Purpose: The aim of this study was to detect the influence of (1) storage period of heparinized blood, (2) type of blood and presence of contaminant, (3) application mode of cleansing agents, and (4) efficacy of cleansing agents on contaminated enamel and dentin during the adhesion process of a one-step adhesive system.
Materials and Methods: One hundred four human molars were sectioned into halves along the long axis for enamel and dentin tests. Heparinized and fresh blood were obtained from the same donor, applied and dried to maintain a layer of dry blood on the top of samples. The cleansing agents used were hydrogen peroxide, anionic detergent, and antiseptic solution. A one-step adhesive system (Clearfil S3 Bond) was applied on the dental surface, and composite resin cylinders were built up using Tygon tubing molds. After 24 h, the μSBS test (1 mm/min) and fracture analysis were performed.
Results: There was no statistically significant difference in bond strength values regarding the storage period of heparinized blood and the types of blood. Groups without contamination presented higher bond strengths than contaminated groups. The application mode of the cleansing agents had no influence on bond strength results. There was no statistically significant difference among cleansing agents and they were as effective as a water stream in counteracting the effect of blood contamination.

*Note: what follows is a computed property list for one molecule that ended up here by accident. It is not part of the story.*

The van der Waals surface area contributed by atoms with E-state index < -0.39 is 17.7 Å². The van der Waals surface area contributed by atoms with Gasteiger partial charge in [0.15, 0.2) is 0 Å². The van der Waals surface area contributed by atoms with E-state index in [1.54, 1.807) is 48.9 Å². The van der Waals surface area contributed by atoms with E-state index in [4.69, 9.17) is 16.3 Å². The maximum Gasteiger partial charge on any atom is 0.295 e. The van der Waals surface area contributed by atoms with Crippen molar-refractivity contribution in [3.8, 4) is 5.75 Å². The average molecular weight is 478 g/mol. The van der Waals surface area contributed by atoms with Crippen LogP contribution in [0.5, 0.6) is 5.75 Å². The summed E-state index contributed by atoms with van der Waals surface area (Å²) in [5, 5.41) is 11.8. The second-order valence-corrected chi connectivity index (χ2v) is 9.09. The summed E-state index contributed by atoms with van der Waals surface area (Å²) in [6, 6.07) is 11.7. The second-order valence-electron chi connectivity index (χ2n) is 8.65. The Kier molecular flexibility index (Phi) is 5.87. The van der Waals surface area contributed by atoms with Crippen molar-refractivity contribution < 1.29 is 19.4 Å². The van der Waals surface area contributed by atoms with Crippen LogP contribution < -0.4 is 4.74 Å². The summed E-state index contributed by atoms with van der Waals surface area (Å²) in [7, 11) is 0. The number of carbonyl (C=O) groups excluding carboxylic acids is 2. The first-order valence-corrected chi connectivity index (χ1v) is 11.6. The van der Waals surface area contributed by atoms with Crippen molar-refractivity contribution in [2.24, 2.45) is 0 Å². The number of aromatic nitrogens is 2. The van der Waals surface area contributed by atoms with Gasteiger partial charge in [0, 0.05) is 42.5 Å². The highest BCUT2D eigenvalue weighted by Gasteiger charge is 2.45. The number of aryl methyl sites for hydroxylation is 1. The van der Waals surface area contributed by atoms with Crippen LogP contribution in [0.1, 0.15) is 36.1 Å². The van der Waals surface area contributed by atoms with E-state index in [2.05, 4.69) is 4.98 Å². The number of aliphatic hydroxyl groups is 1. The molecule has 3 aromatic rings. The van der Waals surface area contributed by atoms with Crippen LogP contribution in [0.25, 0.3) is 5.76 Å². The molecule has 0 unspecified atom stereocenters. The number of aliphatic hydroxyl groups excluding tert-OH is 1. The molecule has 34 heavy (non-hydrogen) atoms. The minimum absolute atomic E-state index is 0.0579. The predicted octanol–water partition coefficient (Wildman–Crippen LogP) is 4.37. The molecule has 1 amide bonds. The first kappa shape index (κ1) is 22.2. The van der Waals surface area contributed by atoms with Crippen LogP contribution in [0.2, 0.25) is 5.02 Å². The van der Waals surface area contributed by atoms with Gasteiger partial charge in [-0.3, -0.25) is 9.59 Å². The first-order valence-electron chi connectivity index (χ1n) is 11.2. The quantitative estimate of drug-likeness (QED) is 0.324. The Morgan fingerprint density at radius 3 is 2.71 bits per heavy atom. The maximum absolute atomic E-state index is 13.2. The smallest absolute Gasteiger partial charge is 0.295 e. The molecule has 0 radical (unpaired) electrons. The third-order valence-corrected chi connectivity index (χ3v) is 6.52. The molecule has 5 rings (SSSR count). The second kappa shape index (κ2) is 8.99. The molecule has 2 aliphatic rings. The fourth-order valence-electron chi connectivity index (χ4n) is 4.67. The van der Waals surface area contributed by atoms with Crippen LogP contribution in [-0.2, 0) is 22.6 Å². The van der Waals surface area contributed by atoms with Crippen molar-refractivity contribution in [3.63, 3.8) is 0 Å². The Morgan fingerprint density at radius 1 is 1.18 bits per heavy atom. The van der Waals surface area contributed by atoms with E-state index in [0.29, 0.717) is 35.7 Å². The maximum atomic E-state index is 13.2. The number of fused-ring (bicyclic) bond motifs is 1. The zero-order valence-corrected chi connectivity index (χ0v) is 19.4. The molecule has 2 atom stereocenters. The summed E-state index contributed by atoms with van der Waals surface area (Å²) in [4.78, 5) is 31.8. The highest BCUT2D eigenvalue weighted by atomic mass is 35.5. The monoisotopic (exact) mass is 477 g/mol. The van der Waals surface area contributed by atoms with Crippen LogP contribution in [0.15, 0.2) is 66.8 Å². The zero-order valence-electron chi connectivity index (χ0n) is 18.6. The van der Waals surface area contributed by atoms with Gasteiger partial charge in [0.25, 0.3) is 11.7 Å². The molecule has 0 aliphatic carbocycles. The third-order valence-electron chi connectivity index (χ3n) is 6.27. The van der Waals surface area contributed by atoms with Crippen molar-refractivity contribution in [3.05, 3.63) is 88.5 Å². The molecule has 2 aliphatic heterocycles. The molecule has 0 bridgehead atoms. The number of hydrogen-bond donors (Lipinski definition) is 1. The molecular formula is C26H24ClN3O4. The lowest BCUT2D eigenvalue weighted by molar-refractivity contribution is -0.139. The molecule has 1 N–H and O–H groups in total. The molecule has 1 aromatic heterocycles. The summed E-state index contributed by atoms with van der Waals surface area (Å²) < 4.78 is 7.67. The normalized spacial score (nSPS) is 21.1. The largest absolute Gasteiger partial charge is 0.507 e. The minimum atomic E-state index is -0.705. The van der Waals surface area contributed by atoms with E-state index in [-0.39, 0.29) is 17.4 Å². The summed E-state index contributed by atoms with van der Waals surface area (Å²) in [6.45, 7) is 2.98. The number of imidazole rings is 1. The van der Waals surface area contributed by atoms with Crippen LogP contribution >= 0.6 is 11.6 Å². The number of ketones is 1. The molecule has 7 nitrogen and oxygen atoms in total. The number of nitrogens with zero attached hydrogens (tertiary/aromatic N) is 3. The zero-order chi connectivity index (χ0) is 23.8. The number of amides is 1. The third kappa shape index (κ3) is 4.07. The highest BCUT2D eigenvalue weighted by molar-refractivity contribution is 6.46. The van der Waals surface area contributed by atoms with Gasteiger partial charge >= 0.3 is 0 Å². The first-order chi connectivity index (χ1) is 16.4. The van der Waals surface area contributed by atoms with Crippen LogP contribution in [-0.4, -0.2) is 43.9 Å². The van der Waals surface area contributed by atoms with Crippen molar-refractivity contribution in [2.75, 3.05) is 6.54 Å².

Conclusion: Heparinized blood can be used as a contaminant for up to one week, and it is a reliable procedure to standardize the contaminant. The cleansing agents can be used without friction. A water stream is sufficient to remove blood contamination from dental tissues, before the application of a one-step adhesive system.
Keywords: blood, contamination, self-etching adhesive system, bond strength